In an interview with Bloomberg’s Emily Chang and Cory Johnson, GGV Capital Managing Partner and person responsible for connecting Jack Ma to Jerry Yang leading to the landmark transaction between Yahoo! and Alibaba, Hans Tung said Alibaba is a ‘very focused’ company and expects them to focus more on emerging areas such a digital goods as in gaming or in financial services, logistics, search or cross-border commerce.
On how the partnership came to be between Alibaba and Yahoo!:
“It’s a great question. GGV become investor in Alibaba (BABA) back in 2003, and in 2005 played a role in connecting Jack and Jerry. As a matter of fact, I’m on the board of (inaudible), which was a very – has been a very active organization facilitating cross-border activities between US and China. And (inaudible) and GGV had a CEO summit back in 2005 and then that’s when Jack and Jerry met up with each other and had a long conversation, heart to heart talks, and decided that it makes sense for the two to team up. And one plus one equals bigger than two in China. And back then the valuation for Alibaba was $5 billion for the entire company. In fact, Jack took a lower offer in order to have control of the company back in 2005. And today we’re looking at possibly a $165 billion market cap company. That’s amazing growth in the past nine years.”
On how Jack Ma and Jerry Yang initially worked together:
“That’s another good question. Those two had a personality that had – they have common grounds. They also are complementary to each other. Jack and Jerry both are very strategic, and Jack has the cunningness to think ahead and map ways to get there. And Jerry obviously sees the value of what Jack is doing and as a product manager knows that for a market like China which is very localized, you need to have local stores managing it and coming up with services that tailor to the needs of local consumers. I don’t think Jerry gets enough credit for making that deal. In the history of any US company investing in China or doing operations in China, Yahoo’s investment in Alibaba has by far been the most successful.”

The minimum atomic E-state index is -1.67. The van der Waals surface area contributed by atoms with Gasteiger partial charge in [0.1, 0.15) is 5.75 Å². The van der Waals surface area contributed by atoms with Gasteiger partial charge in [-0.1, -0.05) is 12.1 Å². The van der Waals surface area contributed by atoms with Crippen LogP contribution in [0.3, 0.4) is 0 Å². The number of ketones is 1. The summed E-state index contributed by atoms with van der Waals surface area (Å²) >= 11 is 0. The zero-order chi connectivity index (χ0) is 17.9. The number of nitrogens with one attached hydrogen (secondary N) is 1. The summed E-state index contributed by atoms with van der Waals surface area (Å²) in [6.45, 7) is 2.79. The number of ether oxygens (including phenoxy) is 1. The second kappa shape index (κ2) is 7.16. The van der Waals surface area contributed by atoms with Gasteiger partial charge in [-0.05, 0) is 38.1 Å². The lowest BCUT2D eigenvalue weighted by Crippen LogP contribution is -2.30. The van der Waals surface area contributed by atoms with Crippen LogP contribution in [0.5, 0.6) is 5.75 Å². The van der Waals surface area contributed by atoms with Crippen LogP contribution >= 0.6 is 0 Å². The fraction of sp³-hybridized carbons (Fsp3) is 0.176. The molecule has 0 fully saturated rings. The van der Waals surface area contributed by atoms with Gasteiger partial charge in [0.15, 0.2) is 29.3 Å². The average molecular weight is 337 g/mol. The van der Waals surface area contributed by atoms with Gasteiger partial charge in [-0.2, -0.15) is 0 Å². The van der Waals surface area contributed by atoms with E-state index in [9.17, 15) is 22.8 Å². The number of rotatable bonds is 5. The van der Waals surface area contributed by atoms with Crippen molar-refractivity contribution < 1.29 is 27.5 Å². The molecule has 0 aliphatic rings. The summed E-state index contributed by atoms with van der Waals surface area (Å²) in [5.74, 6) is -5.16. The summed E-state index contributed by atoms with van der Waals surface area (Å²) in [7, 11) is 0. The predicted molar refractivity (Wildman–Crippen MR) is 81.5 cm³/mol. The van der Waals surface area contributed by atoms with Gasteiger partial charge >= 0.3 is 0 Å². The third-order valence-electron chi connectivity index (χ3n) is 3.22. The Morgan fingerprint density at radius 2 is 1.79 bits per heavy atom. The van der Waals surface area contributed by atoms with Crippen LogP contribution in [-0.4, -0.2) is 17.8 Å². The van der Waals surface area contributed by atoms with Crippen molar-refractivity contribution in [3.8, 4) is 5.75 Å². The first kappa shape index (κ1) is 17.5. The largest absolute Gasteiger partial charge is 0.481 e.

On whether Alibaba is doing business differently than Yahoo! or Google:
“I think Yahoo (YHOO) and Google (GOOGL) and other companies in the US are quite focused in areas they’re in, but in China because it’s such a – such a big land grab opportunity, every company seems to want to do everything. So for Jack it’s not just going to be enough for ecommerce, but also social networking, also financial services, and also search. And so the ambition of the Chinese internet giants has been more in the cases that I have seen. And their ambition is not going to be limited only to China. I think over the next 10 years globalization will be a huge thing coming out of the Chinese internet giants.”
On what he expects Jack Ma to do with the money that they make on this IPO:
“I think Alibaba with that kind of cash on its balance sheet has a plethora of choices. You look at what they’ve done the last 18 months. It’s been quite interesting. Most people will argue that it’s not focused. I disagree. I think they have a plan and they realize that Alibaba could be much bigger outside of China than it is inside China. That’s hard to imagine, but right now in China Alibaba’s primarily known as an ecommerce company with financial services upside. But outside of China, it could be any combination of by doing – by doing search or (inaudible) social networking and a variety of other businesses. You look at the rest of the world. Only US and China have the complete internet ecosystem that has the ability to expand beyond the home boundaries to tackle other opportunities outside of these markets.”
On whether Alibaba will buy Yahoo!:
“I think Ali will have its choices of things to do and it will be focusing more on emerging areas, whether that’s in digital goods as in gaming or whether it’s in financial services or logistics or cross-border commerce or even search. I think they have a lot of choices ahead.”
On whether Alibaba is a focused company:
“I think they’re very strategic. With the cash they have, they can afford to make some mistakes. My experience of being in VC is you – you should worry less about your losses and focus on the – the possible up gains you can get. When I went to China in 2005, Tencent was a $3 billion or $4 billion market cap company. Now it’s $180 billion. Baidu was a $4 billion or $5 billion company. Now it’s $160 billion, $170 billion. The kind of growth that you’ve seen in China is just the beginning. I think the rest of the world over the next 10 years will present even bigger growth opportunities. So Alibaba can afford to make some mistakes.”
“I think for an American investor, it’s more comforting to know exactly what a company is going to do. But one thing I learned being in the venture business is that no matter how smart investors are, it really comes down to the management to make things happen. They’re the one that can make magic. So it’s – you buy stock in Alibaba tomorrow. You’re betting on that team, the partnership that they have to be able to continue to innovate over the next 10 years. And I think they are capable of doing that.”
Video for viewing here.
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